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'We wanted to be loved': Institutional abuse survivors take their fight for justice to the UN

A report launched today criticises the State’s treatment of victims, which it says has caused further trauma.
I feel like crying here now because I can see the child within the whole lot of us here. I can see it. We didn’t want to be punished, we wanted to be loved and wanted and needed.

WITH TEARS IN his eyes John Feighery told a room full of other institutional abuse survivors now it is time for them to stand up for themselves, like they could never do as children.

Rhona McCord Rhona McCord

For 11 years John attended industrial schools in Letterfrack, Co Galway, run by Christian Brothers. Earlier today, he spoke at the launch of a highly critical report highlighting issues with how the State has dealt with victims like him.

The report, ‘Reclaiming Self’, authored by Anne Marie Crean and Fionna Fox, will be presented to the United National Committee Against Torture (Uncat).

It addresses three specific questions raised by Uncat in relation to the 2009 Ryan report on child abuse:

  • The state’s proposals to implement the recommendations of the Commission into Child Abuse.
  • Independent investigations of abuse cases and prosecution of perpetrators.
  • Ensuring that all victims obtain redress.

The report criticises the lack of action in prosecuting abusers and the State’s failure to put in place a sensitive and appropriate redress scheme for victims.

“We’re all angry here – that’s only natural. That hatred was kicked into us. We didn’t volunteer to go into these schools, none of us did,” John told the packed room in Buswells Hotel in Dublin this morning.

“We have our own families, some of us here have lovely family. We love, but the only love some of us can give is hard love,” he said.

I won’t lie. I find it hard – I have four children – to say to them face-to-face ‘I love you’. I just can’t do it.

He said he has a habit sometimes of shouting when he wants his children to do something right – a quality he said was “ground into us all”.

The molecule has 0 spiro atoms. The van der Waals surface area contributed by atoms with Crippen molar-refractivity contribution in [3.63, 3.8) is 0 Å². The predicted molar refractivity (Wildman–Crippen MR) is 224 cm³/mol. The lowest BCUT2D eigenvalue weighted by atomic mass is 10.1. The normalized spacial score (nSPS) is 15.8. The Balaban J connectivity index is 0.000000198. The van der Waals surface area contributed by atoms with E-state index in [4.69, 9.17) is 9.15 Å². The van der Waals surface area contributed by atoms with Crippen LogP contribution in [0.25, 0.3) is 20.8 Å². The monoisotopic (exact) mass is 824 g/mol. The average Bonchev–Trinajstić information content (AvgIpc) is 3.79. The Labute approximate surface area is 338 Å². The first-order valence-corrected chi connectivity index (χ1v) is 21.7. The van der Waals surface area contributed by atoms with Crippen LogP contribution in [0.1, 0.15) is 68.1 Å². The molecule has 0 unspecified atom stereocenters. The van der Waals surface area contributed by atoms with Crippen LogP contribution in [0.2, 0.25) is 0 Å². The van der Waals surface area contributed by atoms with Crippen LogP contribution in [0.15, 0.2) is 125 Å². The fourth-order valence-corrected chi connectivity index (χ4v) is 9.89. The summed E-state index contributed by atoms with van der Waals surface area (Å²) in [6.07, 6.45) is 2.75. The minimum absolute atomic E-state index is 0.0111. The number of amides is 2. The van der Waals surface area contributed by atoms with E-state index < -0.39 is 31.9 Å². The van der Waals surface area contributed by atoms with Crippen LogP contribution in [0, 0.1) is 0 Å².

“When I do that I go down to the front room and I’m crying because I know I’m after hurting one of my children.”

Rhona McCord Rhona McCord

He told the room full of abuse survivors that it is important they help and support one another now.

“We were crying out for help years ago. No one listened to us.”

Now it’s time we say: ‘To hell with ye, we’re getting back what you took from us’.

‘Horrifically abused’

Anne Marie Crean, who co-authored the report, said it is the collective voice of the victims that is the most powerful aspect of this submission to the UN.

So many victims or survivors have left these shores without knowing justice and reparation, so many, many, many more have passed away without seeing the pathway to justice, truth, reconciliation.

Crean added that many individuals who “horrifically abused children” have gone to their graves without ever being held accountable for their actions.

She said the report highlights the “quick fix culture that has been adopted by the State” in dealing with abuse victims.

‘It was never about money’

Carmel McDonnell Byrne, herself a victim of institutional abuse, works at the Aislinn education and support centre for abuse survivors and their families.

She criticised the State’s attempts at redress as “adversarial”. This new report focuses in on Caranua, the body set up to provide services and support to survivors of institutional abuse.

One psychologist quoted in the report describes old feelings being triggered because of victims’ treatment by Caranua, like “not having a voice, not being worthy, not deserving of help and respect, feeling fearful and feeling intimidated”.

“It is shocking to think that the fund, established to support individuals, has in many cases resulted in further trauma to an already vulnerable group of individuals.”

Some abuse survivors spoke of feeling stress, anxiety and depression due to their engagement with Caranua.

top table 1 Carmel McDonnell Byrne, far left, at the report launch this morning.

“It was never about money, it was about being believed,” McDonnell Byrne said today.

She is “hugely  concerned about the regression of people’s health and wellbeing” and spoke of receiving calls from survivors who are having suicidal thoughts.

“Someone has to be held accountable,” she said.

Supporting the launch of this report were TDs Clare Daly and Catherine Connolly, and Senator Lynn Ruane.

Daly said there had been little success in the past in getting answers to the questions posed in the report.

“What we’re here today to do is to launch an initiative that’s going outside of Ireland to get answers and to get justice, which in and of itself is an almighty condemnation of the Irish State.”

The report will be submitted to Uncat later this month.

Read: ‘I really hope we don’t run out of time’: Desperate parents share stories of children’s suicide attempts>

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